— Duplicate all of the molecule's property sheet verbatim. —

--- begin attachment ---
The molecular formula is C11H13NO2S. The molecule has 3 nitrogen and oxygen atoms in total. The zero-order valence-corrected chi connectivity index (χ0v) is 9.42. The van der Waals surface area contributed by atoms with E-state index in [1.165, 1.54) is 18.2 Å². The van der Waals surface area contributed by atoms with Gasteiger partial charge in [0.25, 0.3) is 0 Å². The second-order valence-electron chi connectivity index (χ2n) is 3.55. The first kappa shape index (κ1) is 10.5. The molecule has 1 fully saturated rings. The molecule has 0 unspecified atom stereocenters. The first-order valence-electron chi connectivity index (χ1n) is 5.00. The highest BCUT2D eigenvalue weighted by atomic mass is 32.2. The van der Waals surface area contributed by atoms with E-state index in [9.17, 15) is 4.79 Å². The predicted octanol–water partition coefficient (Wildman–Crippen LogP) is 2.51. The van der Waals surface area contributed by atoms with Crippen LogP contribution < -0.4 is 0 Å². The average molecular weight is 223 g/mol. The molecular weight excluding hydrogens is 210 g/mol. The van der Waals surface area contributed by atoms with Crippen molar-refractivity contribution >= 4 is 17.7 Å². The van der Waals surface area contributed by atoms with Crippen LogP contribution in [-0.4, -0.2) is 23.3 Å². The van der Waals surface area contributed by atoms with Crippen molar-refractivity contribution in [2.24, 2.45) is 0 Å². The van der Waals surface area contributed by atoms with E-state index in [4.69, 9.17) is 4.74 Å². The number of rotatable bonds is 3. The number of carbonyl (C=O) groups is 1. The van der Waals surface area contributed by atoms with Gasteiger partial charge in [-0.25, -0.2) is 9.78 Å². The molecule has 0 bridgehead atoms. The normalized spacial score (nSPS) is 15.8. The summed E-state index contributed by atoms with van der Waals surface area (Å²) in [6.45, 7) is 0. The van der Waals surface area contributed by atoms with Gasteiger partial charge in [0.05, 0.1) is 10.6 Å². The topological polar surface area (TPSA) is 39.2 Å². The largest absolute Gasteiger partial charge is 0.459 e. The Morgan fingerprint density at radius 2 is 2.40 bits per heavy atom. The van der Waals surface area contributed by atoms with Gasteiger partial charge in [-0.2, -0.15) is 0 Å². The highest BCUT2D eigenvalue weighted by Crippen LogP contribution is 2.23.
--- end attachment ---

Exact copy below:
The molecular formula is C11H13NO2S. The molecule has 3 nitrogen and oxygen atoms in total. The zero-order valence-corrected chi connectivity index (χ0v) is 9.42. The van der Waals surface area contributed by atoms with E-state index in [1.165, 1.54) is 18.2 Å². The van der Waals surface area contributed by atoms with Gasteiger partial charge in [0.25, 0.3) is 0 Å². The second-order valence-electron chi connectivity index (χ2n) is 3.55. The first kappa shape index (κ1) is 10.5. The molecule has 1 fully saturated rings. The molecule has 0 unspecified atom stereocenters. The first-order valence-electron chi connectivity index (χ1n) is 5.00. The highest BCUT2D eigenvalue weighted by atomic mass is 32.2. The van der Waals surface area contributed by atoms with E-state index in [9.17, 15) is 4.79 Å². The predicted octanol–water partition coefficient (Wildman–Crippen LogP) is 2.51. The van der Waals surface area contributed by atoms with Crippen LogP contribution < -0.4 is 0 Å². The average molecular weight is 223 g/mol. The molecular weight excluding hydrogens is 210 g/mol. The van der Waals surface area contributed by atoms with Crippen molar-refractivity contribution >= 4 is 17.7 Å². The van der Waals surface area contributed by atoms with Crippen LogP contribution in [-0.4, -0.2) is 23.3 Å². The van der Waals surface area contributed by atoms with Crippen molar-refractivity contribution in [2.24, 2.45) is 0 Å². The van der Waals surface area contributed by atoms with E-state index in [4.69, 9.17) is 4.74 Å². The number of rotatable bonds is 3. The number of carbonyl (C=O) groups is 1. The van der Waals surface area contributed by atoms with Gasteiger partial charge in [-0.25, -0.2) is 9.78 Å². The molecule has 0 bridgehead atoms. The normalized spacial score (nSPS) is 15.8. The summed E-state index contributed by atoms with van der Waals surface area (Å²) in [6.45, 7) is 0. The van der Waals surface area contributed by atoms with Gasteiger partial charge in [0.05, 0.1) is 10.6 Å². The topological polar surface area (TPSA) is 39.2 Å². The largest absolute Gasteiger partial charge is 0.459 e. The Morgan fingerprint density at radius 2 is 2.40 bits per heavy atom. The van der Waals surface area contributed by atoms with Gasteiger partial charge in [-0.2, -0.15) is 0 Å². The highest BCUT2D eigenvalue weighted by Crippen LogP contribution is 2.23.